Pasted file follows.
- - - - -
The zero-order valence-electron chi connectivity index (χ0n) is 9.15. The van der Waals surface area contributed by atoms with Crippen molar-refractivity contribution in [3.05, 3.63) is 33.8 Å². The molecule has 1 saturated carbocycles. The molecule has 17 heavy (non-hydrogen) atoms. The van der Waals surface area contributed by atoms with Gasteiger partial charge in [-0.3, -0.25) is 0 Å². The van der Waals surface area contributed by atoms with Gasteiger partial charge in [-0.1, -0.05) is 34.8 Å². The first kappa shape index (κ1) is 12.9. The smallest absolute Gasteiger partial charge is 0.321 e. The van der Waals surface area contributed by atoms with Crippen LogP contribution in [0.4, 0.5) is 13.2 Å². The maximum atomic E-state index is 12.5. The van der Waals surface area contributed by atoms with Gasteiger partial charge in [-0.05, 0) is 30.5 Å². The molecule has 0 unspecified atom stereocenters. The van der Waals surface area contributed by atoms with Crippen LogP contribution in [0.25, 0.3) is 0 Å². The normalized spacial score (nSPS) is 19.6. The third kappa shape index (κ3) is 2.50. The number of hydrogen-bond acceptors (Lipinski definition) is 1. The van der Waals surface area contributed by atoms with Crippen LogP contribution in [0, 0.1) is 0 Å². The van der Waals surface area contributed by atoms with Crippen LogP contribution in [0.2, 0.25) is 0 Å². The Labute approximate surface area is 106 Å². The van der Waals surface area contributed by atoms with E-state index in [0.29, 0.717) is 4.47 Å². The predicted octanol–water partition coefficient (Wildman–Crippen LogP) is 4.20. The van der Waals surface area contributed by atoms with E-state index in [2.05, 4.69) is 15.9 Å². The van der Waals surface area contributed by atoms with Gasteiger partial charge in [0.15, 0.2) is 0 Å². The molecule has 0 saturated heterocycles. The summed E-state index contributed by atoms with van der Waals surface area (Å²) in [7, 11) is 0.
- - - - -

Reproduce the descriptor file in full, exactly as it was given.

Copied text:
The zero-order valence-electron chi connectivity index (χ0n) is 9.15. The van der Waals surface area contributed by atoms with Crippen molar-refractivity contribution in [3.05, 3.63) is 33.8 Å². The molecule has 1 saturated carbocycles. The molecule has 17 heavy (non-hydrogen) atoms. The van der Waals surface area contributed by atoms with Gasteiger partial charge in [-0.3, -0.25) is 0 Å². The van der Waals surface area contributed by atoms with Gasteiger partial charge in [-0.1, -0.05) is 34.8 Å². The first kappa shape index (κ1) is 12.9. The smallest absolute Gasteiger partial charge is 0.321 e. The van der Waals surface area contributed by atoms with Crippen LogP contribution in [0.4, 0.5) is 13.2 Å². The maximum atomic E-state index is 12.5. The van der Waals surface area contributed by atoms with Gasteiger partial charge in [-0.05, 0) is 30.5 Å². The molecule has 0 unspecified atom stereocenters. The van der Waals surface area contributed by atoms with Crippen LogP contribution in [0.25, 0.3) is 0 Å². The normalized spacial score (nSPS) is 19.6. The third kappa shape index (κ3) is 2.50. The number of hydrogen-bond acceptors (Lipinski definition) is 1. The van der Waals surface area contributed by atoms with Crippen LogP contribution in [0, 0.1) is 0 Å². The van der Waals surface area contributed by atoms with Crippen LogP contribution in [0.2, 0.25) is 0 Å². The Labute approximate surface area is 106 Å². The van der Waals surface area contributed by atoms with E-state index in [0.29, 0.717) is 4.47 Å². The predicted octanol–water partition coefficient (Wildman–Crippen LogP) is 4.20. The van der Waals surface area contributed by atoms with E-state index in [2.05, 4.69) is 15.9 Å². The van der Waals surface area contributed by atoms with Gasteiger partial charge in [0.15, 0.2) is 0 Å². The molecule has 0 saturated heterocycles. The summed E-state index contributed by atoms with van der Waals surface area (Å²) in [7, 11) is 0.